Ells leads the party through the town, past the fortress on your right and through the west gate--which is a good deal smaller than the rather impressive North or South gates. Your feet fall onto a narrow road, barely wide enough for a wagon, with the Asper river on your left and a series of cow and sheep pastures on your right. You note that, while the Asper is perhaps twenty yards across as it passes through the town, where both sides of the river have been embraced by stone walls, here before the river enters the town it is much wider, somewhat shallow and grown with reeds. Numerous sand bars follow its banks and from place to place there are deep ruts crossing the road where for centuries cattle have been led from the pasture to the water.
The day grows warmer by ten bells (you can hear the distant toll of the bells of Dachau for a good four miles), and to keep from growing very uncomfortable you will need to doff your cloaks. I cannot remember if anyone has a hat, but if they do, it is greatly appreciated.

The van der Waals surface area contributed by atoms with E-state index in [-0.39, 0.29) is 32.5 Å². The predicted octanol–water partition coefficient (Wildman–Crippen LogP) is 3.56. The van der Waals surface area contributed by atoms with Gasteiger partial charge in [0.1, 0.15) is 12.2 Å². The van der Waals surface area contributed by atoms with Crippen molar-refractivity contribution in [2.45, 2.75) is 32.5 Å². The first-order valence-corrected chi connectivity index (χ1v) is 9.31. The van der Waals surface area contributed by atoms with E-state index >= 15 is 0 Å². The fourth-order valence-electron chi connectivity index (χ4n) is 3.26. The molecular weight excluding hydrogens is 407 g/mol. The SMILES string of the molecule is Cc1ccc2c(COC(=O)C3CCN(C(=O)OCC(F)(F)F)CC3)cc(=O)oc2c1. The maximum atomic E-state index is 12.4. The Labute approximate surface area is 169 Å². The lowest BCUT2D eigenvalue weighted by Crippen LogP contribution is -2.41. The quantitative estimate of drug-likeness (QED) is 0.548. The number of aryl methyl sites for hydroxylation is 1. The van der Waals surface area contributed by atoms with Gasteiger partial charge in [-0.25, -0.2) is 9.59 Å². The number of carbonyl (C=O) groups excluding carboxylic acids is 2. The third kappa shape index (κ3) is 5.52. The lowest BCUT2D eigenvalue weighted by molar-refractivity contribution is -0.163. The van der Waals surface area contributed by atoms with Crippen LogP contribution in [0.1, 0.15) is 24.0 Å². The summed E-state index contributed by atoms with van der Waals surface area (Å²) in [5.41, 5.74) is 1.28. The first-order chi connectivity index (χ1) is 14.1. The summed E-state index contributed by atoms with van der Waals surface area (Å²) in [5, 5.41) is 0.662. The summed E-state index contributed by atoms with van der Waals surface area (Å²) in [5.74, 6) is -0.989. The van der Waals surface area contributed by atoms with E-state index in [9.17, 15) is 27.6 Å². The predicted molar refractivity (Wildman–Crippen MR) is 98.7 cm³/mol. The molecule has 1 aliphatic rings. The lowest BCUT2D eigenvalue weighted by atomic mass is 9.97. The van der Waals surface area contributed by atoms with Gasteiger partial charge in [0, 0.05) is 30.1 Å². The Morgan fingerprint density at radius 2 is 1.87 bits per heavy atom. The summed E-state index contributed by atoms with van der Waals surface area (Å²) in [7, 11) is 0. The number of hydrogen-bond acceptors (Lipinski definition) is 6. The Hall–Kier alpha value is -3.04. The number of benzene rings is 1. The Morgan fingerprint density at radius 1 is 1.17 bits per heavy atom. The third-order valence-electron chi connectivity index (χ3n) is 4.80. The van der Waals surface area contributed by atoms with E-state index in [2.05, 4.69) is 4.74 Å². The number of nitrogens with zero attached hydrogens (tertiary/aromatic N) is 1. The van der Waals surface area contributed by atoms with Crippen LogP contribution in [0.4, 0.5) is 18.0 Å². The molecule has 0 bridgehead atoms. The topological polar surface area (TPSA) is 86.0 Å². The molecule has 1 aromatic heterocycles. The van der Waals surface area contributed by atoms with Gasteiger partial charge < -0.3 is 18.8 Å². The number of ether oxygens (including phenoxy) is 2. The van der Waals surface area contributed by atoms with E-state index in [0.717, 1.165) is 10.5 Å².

You have walked a good five miles to reach a small stone marker describing the distance rising two feet on the side of the road. Peasants are rare, and there are no travellers approaching along the road. Over that distance you have seen many farms growing rye and other crops, mixed with pasture land. Now and then there are streams, with bridges and guards asking for tolls, but Ells demonstrates a patch of embroidered cloth and metal baubles and you’re exempted from paying. Increasingly, both sides of the road have grown thick with a mixture of elm and pine trees, with small forested patches falling into darkness on the side opposite the river. From time to time, where you have climbed a low rise in the road, fifty or a hundred feet, you’ve been able to see extensive, forest-covered foothills to the south, perhaps forty or fifty miles away, and purple mountains beyond that; even at a distance of eighty miles, they look impressive, with glaciers visible on their high slopes.
At the marker, Ells will point at a much narrower track, hardly wide enough for a cart, which will climb the isolated hill group rising three hundred feet on your right, perhaps a mile away. Almost at once as you leave the main road, you find yourself passing through a forest. The track crosses, then recrosses a stream as you begin to climb. There are no longer any farms, nor inhabitants to be seen. The cart track is in quite good condition, and shows signs of being maintained.
What preparations do you care to make?